Our Kansas City dojo hosted Jeff Klein over the weekend of December 9-11, 2023. As with Jeff’s previous visits, it was an amazing weekend of three practices, each of which focused on aspects of shuto-uke (knife hand block). Jeff was joined by eleven Kansas City members plus two who’ve regularly joined us via Zoom, Harry Dolan (Wisconsin) and Jim Pantelios (Chicago). Jim’s friend (and new SKA member) Michael Lerner also traveled to Kansas City to join the practices. The sixteen in person in Kansas City were joined via zoom by other members from Montreal, Boston, Chicago – I’m sure I’ve missed several.
Jeff was a karate prodigy from his mid-teens as a student of Mr. Ohshima and practicing with a bunch of very tough older guys at Melrose Dojo and Santa Monica Dojo. As a kid, he was facing Caylor Adkins, Don DePree, Lee Muhl, George Gamble and many others. Jeff first won the Nisei Week karate tournament at age 16, fighting against adults, many of them remembered as SKA’s strongest fighters and Jeff among them. Later, Jeff lived, worked and practiced in Japan for twenty years and Hong Kong for three. He published Elle Magazine in Asia, produced movies, designed and managed a number of restaurants including the famous Nobu in Aspen, Colorado where I first met Jeff thirty years ago. He’s competed in (and won) karate tournaments all over the world. Jeff turned 70 years old in August and, although his body is no longer youthful, he’s a Yoda on the dojo floor: a very witty force of nature.
This weekend, I’m taking only one simple movement, shuto-uke, a movement we’ve all practiced over and over and over for years. Now we’re going to apply this movement in a variety of ways. This is the kind of thing I believe we should always work on during our practice. Shotokan Karate provides an incredible foundation, but we are not trying to fit some kind of mold. We aren’t all trying to look and move alike. We have individual gifts – our ever-changing body, our own mind and mentality and understanding. Each of us must find and develop our own karate that works for us, constantly striving to develop ourselves. That is what martial arts is all about.— Jeff Klein
Jeff got us moving immediately, stepping, sliding and gliding back and forth across the floor, each at his own pace and mostly without a count. Jeff repeated, “keep going, keep going” until we were winded and starting to drag. Then he’d stop us to explain and demonstrate a new shuto-uke variation and application. We mostly practiced with both hands open and active in front of us. About a third of each practice was moving back and forth individually, and about two-thirds was moving with a partner. Each exercise was some variation of shuto. Shuto with the front arm, shuto with the back, both hands active and engaged, the ‘pulling hand’ usually held out in front and frequently involved in blocking, pushing, throwing, and otherwise controlling. Jeff urged us to slid in close, opening by sliding in to touch the shoulder or chest of the opponent, then continuing to make shuto-uke (or some shuto-like technique/s). Slide in and get a hand on the opponent’s body, and continuing without pause into a diagonal forearm across his body, gaining and retaining control. First with front arm, then with the back. The stances usually something aking to fudo-dachi or shanchin-dachi or hangetsu-dachi. Stepping in with shuto-uke, then pressing down on or grasping opponent’s arm and then sliding in with the other arm across his body. Sliding in and touching/popping the opponent with the front hand, then sliding further in and controlling with the front arm across his shoulders and/or neck. And so on with many many variations, some bold and others subtle.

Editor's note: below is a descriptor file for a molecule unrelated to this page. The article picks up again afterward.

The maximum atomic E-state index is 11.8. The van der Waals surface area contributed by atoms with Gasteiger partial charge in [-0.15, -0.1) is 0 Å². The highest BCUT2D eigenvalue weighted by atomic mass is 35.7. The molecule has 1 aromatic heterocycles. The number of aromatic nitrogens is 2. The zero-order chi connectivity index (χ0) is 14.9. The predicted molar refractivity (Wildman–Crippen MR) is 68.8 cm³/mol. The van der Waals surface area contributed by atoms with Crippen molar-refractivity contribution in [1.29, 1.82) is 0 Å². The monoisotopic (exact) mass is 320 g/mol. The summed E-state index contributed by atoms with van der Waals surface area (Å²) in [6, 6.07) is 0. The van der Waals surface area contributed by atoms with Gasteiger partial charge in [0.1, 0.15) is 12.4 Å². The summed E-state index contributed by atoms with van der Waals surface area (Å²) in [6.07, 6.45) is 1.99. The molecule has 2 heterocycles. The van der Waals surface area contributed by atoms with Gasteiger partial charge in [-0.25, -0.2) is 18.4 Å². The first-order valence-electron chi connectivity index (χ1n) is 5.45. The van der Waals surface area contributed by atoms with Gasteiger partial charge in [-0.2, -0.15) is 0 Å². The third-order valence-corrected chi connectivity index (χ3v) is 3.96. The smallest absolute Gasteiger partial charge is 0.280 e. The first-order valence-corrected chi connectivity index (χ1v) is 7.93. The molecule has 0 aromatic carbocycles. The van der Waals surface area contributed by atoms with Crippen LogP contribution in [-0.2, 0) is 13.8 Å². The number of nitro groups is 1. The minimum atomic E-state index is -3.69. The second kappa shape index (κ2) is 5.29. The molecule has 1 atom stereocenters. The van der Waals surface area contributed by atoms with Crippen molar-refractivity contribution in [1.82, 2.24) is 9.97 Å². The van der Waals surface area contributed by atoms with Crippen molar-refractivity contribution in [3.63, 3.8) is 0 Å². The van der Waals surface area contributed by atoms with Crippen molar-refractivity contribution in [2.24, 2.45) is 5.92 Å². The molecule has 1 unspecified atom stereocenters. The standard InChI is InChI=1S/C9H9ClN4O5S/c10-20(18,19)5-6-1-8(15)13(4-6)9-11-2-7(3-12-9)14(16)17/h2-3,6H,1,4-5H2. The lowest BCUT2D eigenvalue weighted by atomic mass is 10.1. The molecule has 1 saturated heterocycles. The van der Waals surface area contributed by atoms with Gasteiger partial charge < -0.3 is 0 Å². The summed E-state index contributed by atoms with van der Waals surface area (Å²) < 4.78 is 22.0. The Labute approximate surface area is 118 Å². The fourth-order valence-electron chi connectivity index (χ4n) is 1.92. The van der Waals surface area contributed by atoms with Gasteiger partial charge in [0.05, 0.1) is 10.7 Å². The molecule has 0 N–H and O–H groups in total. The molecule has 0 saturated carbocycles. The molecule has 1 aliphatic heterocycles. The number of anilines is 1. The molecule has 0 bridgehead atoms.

Jeff talked about three distances to the opponent, outside ma, crossing ma, inside ma. He repeatedly emphasized that it is up to each of us to control the opponent: to force him into a situation we control; to take and hold the initiative; to move ourselves and the opponent to our advantage. This stuff doesn’t happen accidentally and Jeff repeatedly demonstrated numerous shuto-related methods whereby he would gain and maintain control, mostly without striking. At one point as his ‘opponent’ attacked with oizuki + gyakuzuki, Jeff caught and held the first punch and immediately caught the second and there was a ‘moment’ when Jeff, holding both the opponent’s fists, innocently asked, “so, can I buy you a beer?” While we laughed, Jeff said, “seriously – this kind of technique works 90% of the time in a real situation!”
Between the two Saturday practices, Jeff Klein, David Altman, Harry Dolan and Mike Lyon headed over to visit Kansas City’s senior instructor, Dr. Jon Beltram. Jon is 11 years older than Jeff. When Jeff was young, their relationship must have been like older and younger brothers and there’s still a kind of loving and competitive relationship happening. I can imagine them in their teens and twenties acting out with some pretty wild behavior. Jon and Jeff bragged about old-times and talked about their hopes for the future of SKA and practice in general.
We made it back in time for the second practice at 2:00pm and then to Lyon’s house where Jeff and Harry were staying to get everything set up for our pot luck dinner. Jeff, by the way, had picked up ingredients from Whole Foods and made Nobu’s signature Yellow Tail Sashimi with Jalapeno. DELICIOUS!
From all of us at Kansas City Shotokan Karate Club, THANK YOU, Jeff!